Great ora-Tory! Has Rishi Sunak had speech lessons?
Has Rishi Sunak had public speaking lessons? PM’s polished delivery at Conservative Conference was ‘calmer, less nasal and more statesman-like’, says speech expert
- Read more: Rishi Potter! PM Sunak tells This Morning he charmed wife Akshata Murty while dressed as the boy wizard
Rishi Sunak impressed the Tory party faithful in Manchester this week with his slick speech, captivating those gathered around the lectern – and plenty beyond – with his smooth delivery.
While always an accomplished public speaker, there was some speculation following the PM’s Wednesday address – introduced by his equally polished wife Akshata – that Mr Sunak may have had some intensive lessons in oratory ahead of the Conservative Party Conference.
Mr Sunak delivered his powerful speech – just over an hour long – on the final day of the party conference, telling Conservatives he would ‘change’ Britain in the way Margaret Thatcher did.
Compared to his ‘I am the underdog’ campaign speech in 202 , one expert suggested the Tory party leader has come on leaps and bounds with his latest address, ironing out public speaking pitfalls such as a ‘goofy, nervous smile’, becoming ‘less nasally’ and ‘more grounded’ in his body.
A confident looking Rishi Sunak took the lectern at the Conservative Party annual conference at Manchester Central this week, so, has the PM being honing his public speaking skills?
Speech expert Matt Matheson aka The Speaking Coach told MailOnline he thought it was likely the PM had had some help developing his public speaking ahead of the conference, in a bid to appear follow history’s oratory greats including Winston Churchill and Barack Obama.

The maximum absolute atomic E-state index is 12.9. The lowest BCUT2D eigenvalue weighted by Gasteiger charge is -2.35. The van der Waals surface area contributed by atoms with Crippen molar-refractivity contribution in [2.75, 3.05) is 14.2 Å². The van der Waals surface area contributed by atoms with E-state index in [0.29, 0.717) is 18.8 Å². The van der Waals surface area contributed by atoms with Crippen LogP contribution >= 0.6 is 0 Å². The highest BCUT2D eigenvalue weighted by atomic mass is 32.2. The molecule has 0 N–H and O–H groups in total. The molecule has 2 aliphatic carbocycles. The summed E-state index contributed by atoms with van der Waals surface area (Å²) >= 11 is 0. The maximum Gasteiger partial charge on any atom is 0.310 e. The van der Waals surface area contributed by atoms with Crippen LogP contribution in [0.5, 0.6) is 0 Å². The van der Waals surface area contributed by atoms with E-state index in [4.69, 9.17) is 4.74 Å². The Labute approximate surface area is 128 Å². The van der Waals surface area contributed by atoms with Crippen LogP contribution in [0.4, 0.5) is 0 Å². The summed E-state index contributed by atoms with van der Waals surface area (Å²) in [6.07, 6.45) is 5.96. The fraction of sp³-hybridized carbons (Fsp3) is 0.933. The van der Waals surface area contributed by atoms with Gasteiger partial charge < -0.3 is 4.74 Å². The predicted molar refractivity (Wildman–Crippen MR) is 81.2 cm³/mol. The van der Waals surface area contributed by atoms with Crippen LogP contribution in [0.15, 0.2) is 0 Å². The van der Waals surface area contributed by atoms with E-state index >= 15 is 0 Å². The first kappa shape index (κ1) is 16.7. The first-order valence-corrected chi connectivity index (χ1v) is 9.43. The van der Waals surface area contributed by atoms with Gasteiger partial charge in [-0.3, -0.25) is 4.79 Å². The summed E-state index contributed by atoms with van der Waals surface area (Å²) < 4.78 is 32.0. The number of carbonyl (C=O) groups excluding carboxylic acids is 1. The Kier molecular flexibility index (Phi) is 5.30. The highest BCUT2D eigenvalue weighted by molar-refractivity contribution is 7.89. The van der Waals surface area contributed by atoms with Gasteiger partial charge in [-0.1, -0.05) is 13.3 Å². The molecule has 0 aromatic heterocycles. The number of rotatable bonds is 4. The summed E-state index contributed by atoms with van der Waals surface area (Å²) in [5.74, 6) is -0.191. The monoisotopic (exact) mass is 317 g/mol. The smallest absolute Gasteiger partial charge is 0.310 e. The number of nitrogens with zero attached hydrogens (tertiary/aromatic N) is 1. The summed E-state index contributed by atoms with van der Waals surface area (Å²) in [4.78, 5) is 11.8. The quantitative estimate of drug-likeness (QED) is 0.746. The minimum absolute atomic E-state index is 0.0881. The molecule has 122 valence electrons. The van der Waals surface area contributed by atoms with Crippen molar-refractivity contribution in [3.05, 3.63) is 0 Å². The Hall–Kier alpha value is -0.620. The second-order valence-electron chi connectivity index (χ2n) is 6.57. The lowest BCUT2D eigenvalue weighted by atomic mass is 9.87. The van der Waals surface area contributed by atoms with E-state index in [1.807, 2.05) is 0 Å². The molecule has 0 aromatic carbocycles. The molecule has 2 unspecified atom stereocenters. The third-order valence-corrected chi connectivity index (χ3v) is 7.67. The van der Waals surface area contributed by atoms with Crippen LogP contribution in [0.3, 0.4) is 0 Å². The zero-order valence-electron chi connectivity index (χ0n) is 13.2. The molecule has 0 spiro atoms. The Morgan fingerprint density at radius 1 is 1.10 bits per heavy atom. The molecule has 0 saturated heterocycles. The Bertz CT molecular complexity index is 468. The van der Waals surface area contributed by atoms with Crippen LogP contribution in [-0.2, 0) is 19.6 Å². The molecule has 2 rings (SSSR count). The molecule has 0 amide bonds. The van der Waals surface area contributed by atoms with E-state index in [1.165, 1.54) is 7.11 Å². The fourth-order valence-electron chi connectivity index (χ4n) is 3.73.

He explains: ‘If you look at Rishi’s leader campaign speech in Grantham from last summer, there are some distinct differences to his address this week.
“He was previously less “grounded” in his body and there was more reading of his speech – a lot of looking down – rather than having a relaxed, present attention. There was also almost a goofy, smiley-ness, which may have indicated nerves.
In July last year, as he campaigned to be PM, Sunak’s speech in Grantham saw him rely much more heavily on notes, and seem more nervous at the lectern
The PM struggled to sound convincing, says Matt: ‘If we look at where he used intonation in that speech, where he landed his messages, where he brought weight and punch, it doesn’t sound completely natural.
‘It was almost like he was trying too hard to land the points with intonation and impact. It’s a good speech but it doesn’t quite have that polish of someone that’s been doing this for many years.’
This week’s speech? A very different affair, says Matheson.
‘We saw a calmer, more stable presence; primarily in Mr Sunak’s body, which then informs how his voice sounds, and how it’s picked up by the audience.
‘When he did move his body on stage in Manchester, it was in a more conscious manner. He paused – in his body – when he wanted a certain message to come.
Mr Sunak delivered his speech on the final day of the party conference where he vowed to ‘change’ Britain like Margaret Thatcher did
Prime Minister Rishi Sunak and his wife Akshata Murty greet people on stage at the Conservative Party’s annual conference in Manchester
The PM appeared slightly less nasally, and a little lower in tone too.
Says Matheson: ‘When we are in our head rather than our body, we tend to talk faster and that can come out more nasally.
When we’re confident in our message, there tends to be less of that faster dialogue which can lead to a nasally delivery.’
The verdict? Has the PM worked with a speech coach or orator? ‘I think there’s a good chance he has. Do I think he’s completely there? No. He doesn’t seem 100 per cent comfortable, and he doesn’t seem 100 per cent authentic. From a delivery point of view, in terms of making a famous speech in history, there’s work to be done still.’
Mr Sunak’s speech was the joint longest delivered by a Conservative prime minister at a party conference this century, equalling the one hour and four minutes managed by Theresa May in 2017.
Key themes included stopping work on the HS2 links between Birmingham and Manchester, an incremental smoking ban and tougher sentences for sexually-motivated murderers.
Source: Read Full Article